Recent California Appeals Court Ruling May Lead To Direct Liability For Pioneer Manufacturers In Suits Involving Generic Drugs: Conte v. Wyeth, Inc., et al.
On November 7, 2008, California's First District Court of Appeal set a remarkable precedent in pharmaceutical product liability law in Conte v. Wyeth, Inc. et al., when it reversed a lower court ruling in favor of Wyeth and held that the prescription drug manufacturer could be liable for injuries caused by generic versions of its product if it had failed to disclose foreseeable side effects in its product labeling. (Link to opinion: Conte v. Wyeth, Inc. et al.) The court's reversal was based, in large part, on evidence that the plaintiff's physician may have relied on Wyeth's labeling, not the generics' labeling, when determining the plaintiff's course of care.
In Conte v. Wyeth, the plaintiff alleged that she developed tardive dyskinesia, an incurable and debilitating neurological disorder, as the result of taking metoclopramide for a period of four years. Metoclopramide is the generic version of Wyeth's brand name product, Reglan®. Ms. Conte claimed that Wyeth knew or should have known that physicians prescribe Reglan and its generic equivalents for periods exceeding the twelve-week period approved by the Food and Drug Administration (FDA). She claimed that this practice is prevalent because Reglan's product labeling minimizes the risk of serious injury that could result from extended use.
Section 505 of the federal Food, Drug and Cosmetic Act, 21 U.S.C. § 355 (FDCA), prohibits the marketing of new drugs that have not received FDA approval. To obtain approval to market a new drug, a manufacturer must file a new drug application (NDA) and submit extensive data establishing the safety and efficacy of the product. The FDA also approves product labeling as part of this process. In 1984, Congress created a mechanism enabling generic drug manufacturers to obtain approval through an abbreviated new drug application (ANDA) process. Under the provisions of the Drug Price Competition and Patent Restoration Act of 1984, PL 98-417, more commonly known as the "Hatch-Waxman Act," a generic manufacturer is not required to prove that its product is safe and effective, only that the product is "bioequivalent" to the brand name, or "listed" product. Generally speaking, a drug is considered "bioequivalent" if the rate and extent of absorption of the generic product is not significantly different from that of the brand product. 21 U.S.C. § 355(j)(8)(B). The conditions of use and warnings for the generic versions of the product must be identical to those for the brand-name product. 21 U.S.C. § 355(j)(2)(A).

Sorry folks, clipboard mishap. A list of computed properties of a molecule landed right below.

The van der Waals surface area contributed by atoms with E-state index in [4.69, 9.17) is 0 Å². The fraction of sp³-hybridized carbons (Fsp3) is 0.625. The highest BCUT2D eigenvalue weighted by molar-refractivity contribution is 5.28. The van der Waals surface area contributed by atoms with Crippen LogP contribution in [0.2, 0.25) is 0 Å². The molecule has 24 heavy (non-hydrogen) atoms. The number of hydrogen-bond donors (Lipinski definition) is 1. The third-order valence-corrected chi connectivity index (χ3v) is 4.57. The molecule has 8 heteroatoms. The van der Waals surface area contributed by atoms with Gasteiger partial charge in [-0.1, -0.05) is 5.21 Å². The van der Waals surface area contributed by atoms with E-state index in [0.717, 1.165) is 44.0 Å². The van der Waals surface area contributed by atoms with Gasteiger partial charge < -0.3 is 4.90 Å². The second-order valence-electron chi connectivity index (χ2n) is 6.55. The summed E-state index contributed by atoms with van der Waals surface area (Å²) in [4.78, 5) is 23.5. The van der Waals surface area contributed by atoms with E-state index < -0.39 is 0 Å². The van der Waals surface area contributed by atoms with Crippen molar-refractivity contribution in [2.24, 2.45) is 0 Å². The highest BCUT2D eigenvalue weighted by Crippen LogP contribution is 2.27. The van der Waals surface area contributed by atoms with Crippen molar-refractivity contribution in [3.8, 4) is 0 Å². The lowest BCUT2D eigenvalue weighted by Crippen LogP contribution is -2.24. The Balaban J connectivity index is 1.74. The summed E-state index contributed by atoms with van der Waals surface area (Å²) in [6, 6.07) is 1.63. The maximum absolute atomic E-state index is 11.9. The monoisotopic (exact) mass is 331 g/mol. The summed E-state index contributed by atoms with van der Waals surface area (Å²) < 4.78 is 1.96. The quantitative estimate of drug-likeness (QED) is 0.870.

Court Concludes That Foreseeable Risk Of Physical Harm Runs To Users Of Both Name-Brand And Generic Drugs
The court's reversal hinges on the testimony of Dr. Elsen, Ms. Conte's physician. Ms. Conte claimed that Dr. Elsen relied on information contained in the Physician's Desk Reference (PDR) monograph on Reglan, written by Wyeth. Wyeth argued that that Dr. Elsen did not rely on the PDR monograph, Wyeth's package insert or other labeling in determining Ms. Conte's course of care. In his deposition, however, Dr. Elsen testified that he "probably" read Wyeth's monograph during his residency; that the PDR was one of the sources he would use in making prescribing decisions about Reglan and that he believed the PDR information to be accurate. The court reasoned that because the facts regarding Dr. Elsen's recollections are in dispute, Wyeth was not entitled to summary judgment.
The court went on to state that brand name companies such as Wyeth owe a duty of care to a patient for whom a generic drug is prescribed if the physician relies upon the brand-name product information in determining the patient's course of care. In the court's opinion, brand-name drug companies should realize that physicians will rely on their product information, even when prescribing a generic equivalent. Thus, the court concluded, if Wyeth intentionally or negligently excluded from its labeling warnings of reasonably foreseeable injury, the company would be liable to a patient injured by the generic product where the prescriber relied on Wyeth's product information.
The court rejected Wyeth's argument that imposing liability would deter innovation in the pharmaceutical industry, stating that Wyeth had produced no evidence on summary judgment to support this argument. The court also noted that there was insufficient evidence on the record to inform a discussion about possible injury to Wyeth. The court refused to reconsider the lower court's ruling that Ms. Conte's claims against the three generic companies were preempted by the FDCA. Wyeth did not assert that federal law preempted Ms. Conte's claims. Wyeth is involved in another lawsuit regarding federal preemption, Wyeth v. Levine, which is pending before the Supreme Court. (See Crowell & Moring Life Sciences and Torts Alert: Supreme Court Asked To Consider Congressional Staff Report on Eve of Oral Argument in Wyeth v. Levine)
Generic Manufacturers Dismissed Because No Evidence of Reliance on Their Label
The plaintiff also named three generic manufacturers as defendants in this case. The court affirmed the lower court's grant of summary judgment as to these three defendants because there was no evidence that Dr. Elsen relied on the generic manufacturers' labeling.
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